In early 2019, the Social Security Administration was rumored to begin monitoring applicants’ and beneficiaries’ social media accounts as part of the process of evaluating disability. Many advocates for the disabled, including representatives, attorneys, organizations, and U.S. Senate, pushed back on this idea.

There are numerous reasons that a person’s social media does not represent the true picture of mental or physical health. Simply because a person posted on social media about an event does not mean it was it was the entire story or perhaps the post may have shown one action, not a recurring ability. Social Security issued a letter in December 2019 stating that they were made aware of the concerns and accordingly, decided not to propose rules regarding the use of social media in disability determinations.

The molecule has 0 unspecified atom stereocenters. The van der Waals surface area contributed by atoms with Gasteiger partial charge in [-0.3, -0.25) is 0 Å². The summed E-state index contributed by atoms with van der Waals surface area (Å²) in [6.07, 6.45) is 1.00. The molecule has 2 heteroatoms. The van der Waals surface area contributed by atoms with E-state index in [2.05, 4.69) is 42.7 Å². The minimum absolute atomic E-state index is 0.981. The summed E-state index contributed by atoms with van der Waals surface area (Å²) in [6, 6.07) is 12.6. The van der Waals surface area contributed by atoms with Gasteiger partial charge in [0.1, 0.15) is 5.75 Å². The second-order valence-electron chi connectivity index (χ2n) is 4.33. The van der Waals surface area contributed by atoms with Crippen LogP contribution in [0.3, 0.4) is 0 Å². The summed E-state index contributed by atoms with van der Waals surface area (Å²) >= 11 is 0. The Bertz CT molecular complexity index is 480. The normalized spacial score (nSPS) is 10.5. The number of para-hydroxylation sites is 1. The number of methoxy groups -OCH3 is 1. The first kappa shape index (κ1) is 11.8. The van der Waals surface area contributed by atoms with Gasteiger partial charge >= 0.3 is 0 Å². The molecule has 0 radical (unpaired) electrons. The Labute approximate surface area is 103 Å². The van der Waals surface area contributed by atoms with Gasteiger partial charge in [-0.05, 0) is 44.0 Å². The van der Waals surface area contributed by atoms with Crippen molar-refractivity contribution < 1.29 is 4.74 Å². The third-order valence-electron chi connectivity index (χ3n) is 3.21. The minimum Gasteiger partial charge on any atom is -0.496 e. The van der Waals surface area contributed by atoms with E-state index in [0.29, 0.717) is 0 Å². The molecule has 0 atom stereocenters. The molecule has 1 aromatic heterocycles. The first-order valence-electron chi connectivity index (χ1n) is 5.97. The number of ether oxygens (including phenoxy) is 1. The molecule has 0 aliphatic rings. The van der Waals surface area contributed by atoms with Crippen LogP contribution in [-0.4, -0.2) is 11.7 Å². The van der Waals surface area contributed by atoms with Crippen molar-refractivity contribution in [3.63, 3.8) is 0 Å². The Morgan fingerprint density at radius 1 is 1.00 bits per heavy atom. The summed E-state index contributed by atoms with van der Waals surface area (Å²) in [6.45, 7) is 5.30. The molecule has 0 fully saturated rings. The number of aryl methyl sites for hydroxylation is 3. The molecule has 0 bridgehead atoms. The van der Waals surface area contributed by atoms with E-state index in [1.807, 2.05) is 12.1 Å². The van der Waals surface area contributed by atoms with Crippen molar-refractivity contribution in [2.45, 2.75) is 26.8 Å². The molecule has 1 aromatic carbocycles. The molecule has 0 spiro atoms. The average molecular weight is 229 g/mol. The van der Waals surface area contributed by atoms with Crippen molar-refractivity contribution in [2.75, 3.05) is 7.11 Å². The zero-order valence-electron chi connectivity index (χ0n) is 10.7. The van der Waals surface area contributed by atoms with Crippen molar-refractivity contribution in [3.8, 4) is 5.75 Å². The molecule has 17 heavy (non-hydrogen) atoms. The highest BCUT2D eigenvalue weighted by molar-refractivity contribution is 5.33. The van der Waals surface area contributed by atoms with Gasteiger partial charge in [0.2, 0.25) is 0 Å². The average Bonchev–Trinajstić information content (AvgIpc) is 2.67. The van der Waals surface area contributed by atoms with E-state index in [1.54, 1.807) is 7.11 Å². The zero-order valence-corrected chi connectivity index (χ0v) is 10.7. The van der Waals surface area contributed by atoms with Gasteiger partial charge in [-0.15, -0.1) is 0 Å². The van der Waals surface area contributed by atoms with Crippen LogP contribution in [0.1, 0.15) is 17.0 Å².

Andrew Saul, Commissioner for the Social Security Administration, noted they are no longer evaluating this possibility, and have no plans to use social media to monitor disability programs. However, it is wise to consider the possibility that this issue could change at any time. Additionally, while there are no rules proposed for this issue and no plans to implement such a rule at this time, it is possible that a Social Security Adjudicator could at any time look at a person’s social media accounts and review the posts and comments, especially if the posts and comments are public.